In March, Congress passed and President Obama signed sweeping health care reform into law. What's that mean for employers? This issue of our "Healthtrends" series is a summary of employer-specific impacts related to the Patient Protection and Affordable Care Act of 2010 (PPACA) and the Health Care and Education Reconciliation Act of 2010. Note that these changes apply to both insured and self-funded health plans. This information will be revised and updated as the U.S. Department of Health and Human Services, as well as the Internal Revenue System (IRS), continues to develop and issue regulations. We encourage you to share this information with your colleagues.
Grandfathering: President Obama has promised that if you like your plan you can keep it. To make that possible, any plans that existed before March 23, 2010 (the day the president signed the new legislation into law), remain mostly the same, but are not exempt from all new coverage mandates. We do know that you cannot lose grandfathered status by simply renewing your plan, or adding dependents or employees, but there has been no guidance yet as to what kinds of changes you cannot make to the plan. Contact your Sales Representative to find out if your plan is grandfathered.
Early Retiree Reinsurance Program: Employers who offer retiree health coverage and have retirees 55 or older not yet eligible for Medicare should look carefully at this subsidy program. Subsidies can be reimbursed for 80% of claims paid between $15,000 and $90,000. $5 billion will be available for this program beginning June 2010, until funds run out. However, please note some restrictions apply—to be eligible, employers must have provisions in their plan to mitigate the costs for chronic/high cost conditions, and subsidies must not be used for general funds, but to lower the costs of programs.
Small employer tax credits available: For employers with 25 or fewer full time employees and annual average wages of $50,000 or less who pay at least 50% of premium costs, a tax credit of up to 35% of employer-paid premiums or state average premiums is available beginning in 2010 through 2013. Go to www.irs.gov for more information.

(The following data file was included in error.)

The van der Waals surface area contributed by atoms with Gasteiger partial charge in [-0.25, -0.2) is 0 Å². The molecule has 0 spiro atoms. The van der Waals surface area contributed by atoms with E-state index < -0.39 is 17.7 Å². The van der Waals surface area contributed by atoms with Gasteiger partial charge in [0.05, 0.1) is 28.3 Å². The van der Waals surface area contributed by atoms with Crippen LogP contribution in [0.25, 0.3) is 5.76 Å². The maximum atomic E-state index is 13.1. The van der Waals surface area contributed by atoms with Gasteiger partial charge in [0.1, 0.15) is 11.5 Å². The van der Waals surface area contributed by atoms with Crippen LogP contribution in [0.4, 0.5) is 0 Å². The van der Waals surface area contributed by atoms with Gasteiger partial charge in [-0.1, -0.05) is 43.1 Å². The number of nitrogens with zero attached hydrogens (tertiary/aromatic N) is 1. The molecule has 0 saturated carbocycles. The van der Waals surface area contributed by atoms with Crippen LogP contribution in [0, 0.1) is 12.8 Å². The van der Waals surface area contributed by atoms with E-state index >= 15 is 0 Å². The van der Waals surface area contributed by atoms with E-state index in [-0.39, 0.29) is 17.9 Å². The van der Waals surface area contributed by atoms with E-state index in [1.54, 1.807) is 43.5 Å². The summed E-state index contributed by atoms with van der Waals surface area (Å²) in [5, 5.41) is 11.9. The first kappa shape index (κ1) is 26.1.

Child provisions: No pre-existing condition exclusions are allowed for children under the age of 19 for plans sold or renewing after September 2010. Also, adult children can be covered on their parents' plan until the age of 26. Children can even be married, as long as they are not claimed as a dependent. However, the children of children are not required to be covered. We have accelerated compliance with this requirement for employers on insured health plans beginning June 1, 2010.
Lifetime and Annual Limits: Employer plans sold or renewing after September 2010 may not include lifetime or annual dollar limits on essential health benefits, with the exception that prior to January 2014, plans may establish restricted annual limits on essential health benefits (what qualifies as essential will be established by federal Health and Human Services).
Non-discrimination on health plan offerings: For insured plans sold after September 2010, special non-discrimination rules apply to ensure that highly compensated employees or executives do not get better coverage than other employees. Please consult your tax or legal professional to see how these new rules affect your plan.
Rescissions/Cancellations: Beginning in September 2010, insurers may rescind or cancel a policy only for fraud.
W2 Reporting: Beginning with benefits provided during 2011, all employers must include on W2 forms the amount employers and employees paid for health benefits.
Exchanges: States will set up American Health Benefit Exchanges (internet portals that allows individuals and small businesses to "shop" for health insurance) by January 2014. Employers will be required to give written notice to employees of the existence of the Exchange. Employers with 50 or more employees will be subject to penalties for not providing insurance or for providing "unaffordable" insurance if any of their employees receive premium subsidies through the Exchange.
Cadillac Plan Tax: Beginning in 2018, a 40% penalty will apply to high cost health plans. For insured plans, the insurer pays the tax; for self-funded plans, the group pays.